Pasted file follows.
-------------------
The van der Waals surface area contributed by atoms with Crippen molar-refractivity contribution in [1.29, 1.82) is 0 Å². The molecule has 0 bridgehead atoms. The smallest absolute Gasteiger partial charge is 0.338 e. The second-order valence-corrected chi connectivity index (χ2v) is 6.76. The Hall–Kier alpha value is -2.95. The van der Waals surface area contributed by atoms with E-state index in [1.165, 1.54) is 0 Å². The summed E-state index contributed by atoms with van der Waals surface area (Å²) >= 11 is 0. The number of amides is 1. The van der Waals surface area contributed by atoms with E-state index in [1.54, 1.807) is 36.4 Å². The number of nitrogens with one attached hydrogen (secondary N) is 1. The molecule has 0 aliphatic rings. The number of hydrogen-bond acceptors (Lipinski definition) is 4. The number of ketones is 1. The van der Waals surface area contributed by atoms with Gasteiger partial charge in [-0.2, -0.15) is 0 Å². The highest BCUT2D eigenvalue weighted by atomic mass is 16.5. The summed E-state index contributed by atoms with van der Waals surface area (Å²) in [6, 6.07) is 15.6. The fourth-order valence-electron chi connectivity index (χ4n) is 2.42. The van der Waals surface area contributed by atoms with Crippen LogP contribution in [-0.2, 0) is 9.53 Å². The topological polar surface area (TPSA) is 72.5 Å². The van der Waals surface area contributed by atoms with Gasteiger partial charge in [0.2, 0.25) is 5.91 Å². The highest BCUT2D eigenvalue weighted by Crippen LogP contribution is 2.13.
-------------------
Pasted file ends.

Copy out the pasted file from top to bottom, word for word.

The van der Waals surface area contributed by atoms with Crippen molar-refractivity contribution in [1.29, 1.82) is 0 Å². The molecule has 0 bridgehead atoms. The smallest absolute Gasteiger partial charge is 0.338 e. The second-order valence-corrected chi connectivity index (χ2v) is 6.76. The Hall–Kier alpha value is -2.95. The van der Waals surface area contributed by atoms with E-state index in [1.165, 1.54) is 0 Å². The summed E-state index contributed by atoms with van der Waals surface area (Å²) >= 11 is 0. The number of amides is 1. The van der Waals surface area contributed by atoms with E-state index in [1.54, 1.807) is 36.4 Å². The number of nitrogens with one attached hydrogen (secondary N) is 1. The molecule has 0 aliphatic rings. The number of hydrogen-bond acceptors (Lipinski definition) is 4. The number of ketones is 1. The van der Waals surface area contributed by atoms with Gasteiger partial charge in [-0.2, -0.15) is 0 Å². The highest BCUT2D eigenvalue weighted by atomic mass is 16.5. The summed E-state index contributed by atoms with van der Waals surface area (Å²) in [6, 6.07) is 15.6. The fourth-order valence-electron chi connectivity index (χ4n) is 2.42. The van der Waals surface area contributed by atoms with Crippen LogP contribution in [-0.2, 0) is 9.53 Å². The topological polar surface area (TPSA) is 72.5 Å². The van der Waals surface area contributed by atoms with Gasteiger partial charge in [0.2, 0.25) is 5.91 Å². The highest BCUT2D eigenvalue weighted by Crippen LogP contribution is 2.13.